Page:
Nostalgia is a big thing in this part of the country. At one point, Hull was the UK’s third largest port but technology and privatisation drastically changed that. The battle over cod fishing with Iceland in the waters of the North Sea 40 years ago has also dealt a major blow to a region with a long and proud trawling tradition.

People here still talk about a bygone era when the fishing industry provided jobs for everyone and there was enough money to go around.

Fast forward to 2017, and the country’s new capital of culture is the same city that voted 67 per cent in favour of leaving the EU last June. Its new-found prestige, it seems, is not enough to erase years of neglect by a political class “too busy for commoners like us”, as one resident puts it.

“More than a message to Brussels, it [the Brexit vote] was a message to Westminster,” Paul Leeson-Taylor, a filmmaker born and bred in Hull, tells me. “For the first time in a long time people in Hull felt like they had the chance to change something, and they took it.”

But while speaking to people on the high street and hanging out with locals at the Community Boxing Club in Orchard Park, one of the city’s most deprived areas, there is one word that consistently popped up in conversation – more than any specific policy from Westminster or the much-hated rules “dictated” by Brussels. Foreigners.

According to official figures, Hull’s population is 89.1 per cent white British. Still, immigration is big on people’s minds here.

During my two-day stay in the city, I find myself being the only black person in most places I visit – I’m certainly the only black guy at the boxing club. So when someone begins a sentence with “I’m not racist but…”, I know a tirade on immigrants is about to ensue.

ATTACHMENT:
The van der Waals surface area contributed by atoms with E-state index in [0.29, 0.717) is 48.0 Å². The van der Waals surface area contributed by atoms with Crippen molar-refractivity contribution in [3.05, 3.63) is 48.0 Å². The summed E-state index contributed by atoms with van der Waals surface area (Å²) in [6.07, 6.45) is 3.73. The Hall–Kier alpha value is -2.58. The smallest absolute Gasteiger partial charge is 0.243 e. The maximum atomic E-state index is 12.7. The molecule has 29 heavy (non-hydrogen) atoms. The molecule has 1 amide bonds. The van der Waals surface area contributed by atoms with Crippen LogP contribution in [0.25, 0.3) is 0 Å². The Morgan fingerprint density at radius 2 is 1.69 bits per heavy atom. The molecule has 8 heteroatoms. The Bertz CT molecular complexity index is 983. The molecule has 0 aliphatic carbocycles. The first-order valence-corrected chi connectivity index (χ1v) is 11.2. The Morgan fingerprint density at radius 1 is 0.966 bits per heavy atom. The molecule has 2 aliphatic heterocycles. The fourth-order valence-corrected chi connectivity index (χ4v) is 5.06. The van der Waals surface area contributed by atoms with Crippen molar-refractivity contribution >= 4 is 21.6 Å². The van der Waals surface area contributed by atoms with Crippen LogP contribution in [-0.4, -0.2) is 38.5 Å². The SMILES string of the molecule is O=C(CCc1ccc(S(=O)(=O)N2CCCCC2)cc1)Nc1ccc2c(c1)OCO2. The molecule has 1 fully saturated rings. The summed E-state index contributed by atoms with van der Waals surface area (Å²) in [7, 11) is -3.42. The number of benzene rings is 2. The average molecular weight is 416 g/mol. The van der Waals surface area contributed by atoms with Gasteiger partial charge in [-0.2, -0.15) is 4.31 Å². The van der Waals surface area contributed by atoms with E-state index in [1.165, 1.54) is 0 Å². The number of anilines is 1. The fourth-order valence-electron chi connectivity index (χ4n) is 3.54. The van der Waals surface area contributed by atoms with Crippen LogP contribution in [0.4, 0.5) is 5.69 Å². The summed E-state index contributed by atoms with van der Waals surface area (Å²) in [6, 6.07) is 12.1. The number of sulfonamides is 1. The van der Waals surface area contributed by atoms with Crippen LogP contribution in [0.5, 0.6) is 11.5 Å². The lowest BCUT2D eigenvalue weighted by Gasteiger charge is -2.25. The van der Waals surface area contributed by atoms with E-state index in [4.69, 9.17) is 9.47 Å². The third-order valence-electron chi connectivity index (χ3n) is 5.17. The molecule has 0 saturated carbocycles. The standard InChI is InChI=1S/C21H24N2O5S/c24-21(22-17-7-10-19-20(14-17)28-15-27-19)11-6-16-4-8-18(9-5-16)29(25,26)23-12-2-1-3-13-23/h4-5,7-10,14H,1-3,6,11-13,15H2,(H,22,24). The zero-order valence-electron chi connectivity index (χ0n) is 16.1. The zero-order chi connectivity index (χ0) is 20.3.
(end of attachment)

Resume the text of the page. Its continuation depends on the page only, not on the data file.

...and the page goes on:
“There are just too many of them,” Nick Beach, an estate agent whose Polish clientele is a big part of his business, tells me as he is about to teach a boxing class to local children. Beach was born in Shepherd’s Bush, in West London, but has been living in Hull for the last 20 years.

“When I go down there these days and go into Westfield shopping centre, it is very rare you get an English person serving you now,” he says. “I just find it disappointing that you go into your capital city and you are a minority there.”

These are the much-discussed “left behind”, a white working-class community that has gained particular prominence in a time of Brexit and Donald Trump. Under economic pressure and facing social change, they want to have their say in running a country they claim to no longer recognise.

For Professor Simon Lee, a senior politics lecturer at the University of Hull, immigration is only a superficial layer when it comes to explaining the resentment I witness here. For him, the loss of the empire 70 years ago is still something that as a country Britain hasn’t come to terms with.

“The reason for us to be together as a United Kingdom has gone, so what is the project?”

As destiny would have it, a foreign company will now play a major role on Hull’s economic future, at least in the short term. In the wake of the Brexit vote, there were widespread fears Siemens would pull out of the region and take its factory elsewhere. With the massive blade looming large in the background, Jason Speedy, director of the blade factory in Hull, assures me that isn’t the case.

“The Brexit decision has made no difference. We have made our investment decision, so Siemens, together with the Association of British Ports, has put in £310m. It’s all full steam ahead.”

As Hull becomes the country’s cultural hub for the next few months, the hope is that its residents stop looking back and start looking forward.

For Professor Lee, though, until there is a complete change in the power structures that run the country, the north-south divide will remain – with or without the EU. “The way you kill nostalgia is to have something new,” he said. “The reason why people here are nostalgic is because there is nothing to replace it with.”

Felipe Araujo is a freelance journalist based in London. He writes about race, culture and sports. He covered the Rio Olympics and Paralympics on the ground for the New Statesman. He tweets @felipethejourno.